PfSense for my colo? Please help!



  • Hi guys,

    Right now I am running my colo network (a full /24 assigned from WAN, with static IP route to neighbor router) without any firewall and I am looking into pfsense.

    The idea is to put pfsense on my network, connected directly from the ISP and transparently allow connections (without need to add custom rules for every single application). What is the easiest way to achieve this?

    I have SWITCH created VLAN's assigned to fixed ports and thats how I can control IP resources not being stolen. I don't know if I can run all these vlans with OSPF… please enlighten me.



  • Search the forum / docs and read about VIPs, Proxy ARP, 1:1 NAT and Aliases.  Between these, you should be all set.  Virtual IPs allow you to run multiple public IPs through one pfSense box via Proxy ARP.  You can set up 1:1 NAT to create direct pass-through of traffic (like your current setup) and if you use Aliases, everything will be easier to administer.  Good luck.



  • @mhab12:

    Search the forum / docs and read about VIPs, Proxy ARP, 1:1 NAT and Aliases.  Between these, you should be all set.  Virtual IPs allow you to run multiple public IPs through one pfSense box via Proxy ARP.  You can set up 1:1 NAT to create direct pass-through of traffic (like your current setup) and if you use Aliases, everything will be easier to administer.  Good luck.

    Thanks… just to clarify VIPs = Virtual IPs?

    Just a few questions:

    On the switch, do I create separate VLANs on each port for each segmentation of my public addresses (I usually give servers /29) and then configure a STATIC route on my switch for 0.0.0.0 > 192.168.1.1 (pfSensebox)



  • Yes, VIP = Virtual IP

    You should not need VLANS.

    There are two ways to go about what I think you are trying to do:
    1.  Create a LAN and use VIP/Proxy ARP to assign public IPs to LAN hosts/server through 1:1 Nat.
    2.  Use a bridged interface (transparent firewall) such as the one explained here in the old M0n0 documentation.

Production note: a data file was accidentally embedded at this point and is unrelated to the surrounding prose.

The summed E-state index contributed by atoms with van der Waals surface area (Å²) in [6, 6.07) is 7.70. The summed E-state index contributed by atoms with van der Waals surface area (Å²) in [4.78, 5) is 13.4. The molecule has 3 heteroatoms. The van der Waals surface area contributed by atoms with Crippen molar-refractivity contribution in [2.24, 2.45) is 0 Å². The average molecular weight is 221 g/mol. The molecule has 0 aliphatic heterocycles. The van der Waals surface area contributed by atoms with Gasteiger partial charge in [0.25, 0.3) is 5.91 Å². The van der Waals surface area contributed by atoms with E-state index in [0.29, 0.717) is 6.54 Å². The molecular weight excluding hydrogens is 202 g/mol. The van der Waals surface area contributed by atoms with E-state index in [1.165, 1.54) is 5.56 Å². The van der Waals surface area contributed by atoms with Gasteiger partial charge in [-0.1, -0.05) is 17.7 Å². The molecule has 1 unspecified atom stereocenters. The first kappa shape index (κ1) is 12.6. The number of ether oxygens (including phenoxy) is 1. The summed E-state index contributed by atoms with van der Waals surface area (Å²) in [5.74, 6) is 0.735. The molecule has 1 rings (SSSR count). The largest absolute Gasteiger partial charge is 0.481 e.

http://doc.m0n0.ch/handbook/examples-filtered-bridge.html



  • IMO a filtering bridge is the easiest way to put your current colo behind a firewall. There's no need to change anything on the machines that way and the fallback scenario (in case things don't work out well the first time) is as easy as removing the transparent bridging firewall from the network and plugging your uplink back into the switch. No VLAN setup is required, unless you have multiple uplinks and /or not enough ethernet ports on your firewall. This is exactly the way I've done it in a similar setup (with VLANs however). There are a few things worth mentioning though:

    • It may require a bit more CPU power than a traditional firewall

    • It's probably wise to preconfigure the firewall outside the colo network and test it / familiarize yourself with it in an isolated network setup

    Regarding the filter rule setup: best rule of thumb is to only allow things you really would like to get in to / go out from the network. At the very least I would only allow selective ports on the WAN interface and just allow everything out from the LAN interface.

    Good luck.



  • This is, admittedly, an easier approach but its not without its downsides.  Bridge filtering isn't supported by CARP so if you need to do a CARP firewall cluster because you have an HA requirement for your network, then bridging isn't going to work.  Its really about your needs, pick the solution that fits yours best.


Log in to reply